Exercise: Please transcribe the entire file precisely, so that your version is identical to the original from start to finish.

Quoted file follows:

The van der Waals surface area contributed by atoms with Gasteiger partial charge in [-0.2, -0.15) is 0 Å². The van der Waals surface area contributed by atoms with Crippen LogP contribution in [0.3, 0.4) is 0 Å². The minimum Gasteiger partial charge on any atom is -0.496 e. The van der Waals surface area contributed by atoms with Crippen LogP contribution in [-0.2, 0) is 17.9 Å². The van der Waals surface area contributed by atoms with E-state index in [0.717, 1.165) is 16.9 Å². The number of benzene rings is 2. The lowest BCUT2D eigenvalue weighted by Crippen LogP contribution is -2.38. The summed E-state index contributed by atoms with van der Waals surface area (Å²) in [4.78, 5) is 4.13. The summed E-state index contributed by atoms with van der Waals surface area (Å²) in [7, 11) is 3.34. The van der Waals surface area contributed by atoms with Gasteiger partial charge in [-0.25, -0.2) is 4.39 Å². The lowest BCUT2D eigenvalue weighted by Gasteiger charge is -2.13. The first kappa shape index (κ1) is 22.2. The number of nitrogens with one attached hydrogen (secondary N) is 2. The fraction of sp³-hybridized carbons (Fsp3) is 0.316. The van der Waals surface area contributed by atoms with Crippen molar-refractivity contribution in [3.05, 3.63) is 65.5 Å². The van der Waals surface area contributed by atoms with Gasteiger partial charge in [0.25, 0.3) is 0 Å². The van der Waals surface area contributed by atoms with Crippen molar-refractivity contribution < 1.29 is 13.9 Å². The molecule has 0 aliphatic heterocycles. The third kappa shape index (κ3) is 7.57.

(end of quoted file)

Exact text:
The van der Waals surface area contributed by atoms with Gasteiger partial charge in [-0.2, -0.15) is 0 Å². The van der Waals surface area contributed by atoms with Crippen LogP contribution in [0.3, 0.4) is 0 Å². The minimum Gasteiger partial charge on any atom is -0.496 e. The van der Waals surface area contributed by atoms with Crippen LogP contribution in [-0.2, 0) is 17.9 Å². The van der Waals surface area contributed by atoms with E-state index in [0.717, 1.165) is 16.9 Å². The number of benzene rings is 2. The lowest BCUT2D eigenvalue weighted by Crippen LogP contribution is -2.38. The summed E-state index contributed by atoms with van der Waals surface area (Å²) in [4.78, 5) is 4.13. The summed E-state index contributed by atoms with van der Waals surface area (Å²) in [7, 11) is 3.34. The van der Waals surface area contributed by atoms with Gasteiger partial charge in [-0.25, -0.2) is 4.39 Å². The lowest BCUT2D eigenvalue weighted by Gasteiger charge is -2.13. The first kappa shape index (κ1) is 22.2. The number of nitrogens with one attached hydrogen (secondary N) is 2. The fraction of sp³-hybridized carbons (Fsp3) is 0.316. The van der Waals surface area contributed by atoms with Crippen molar-refractivity contribution in [3.05, 3.63) is 65.5 Å². The van der Waals surface area contributed by atoms with Gasteiger partial charge in [0.25, 0.3) is 0 Å². The van der Waals surface area contributed by atoms with Crippen molar-refractivity contribution < 1.29 is 13.9 Å². The molecule has 0 aliphatic heterocycles. The third kappa shape index (κ3) is 7.57.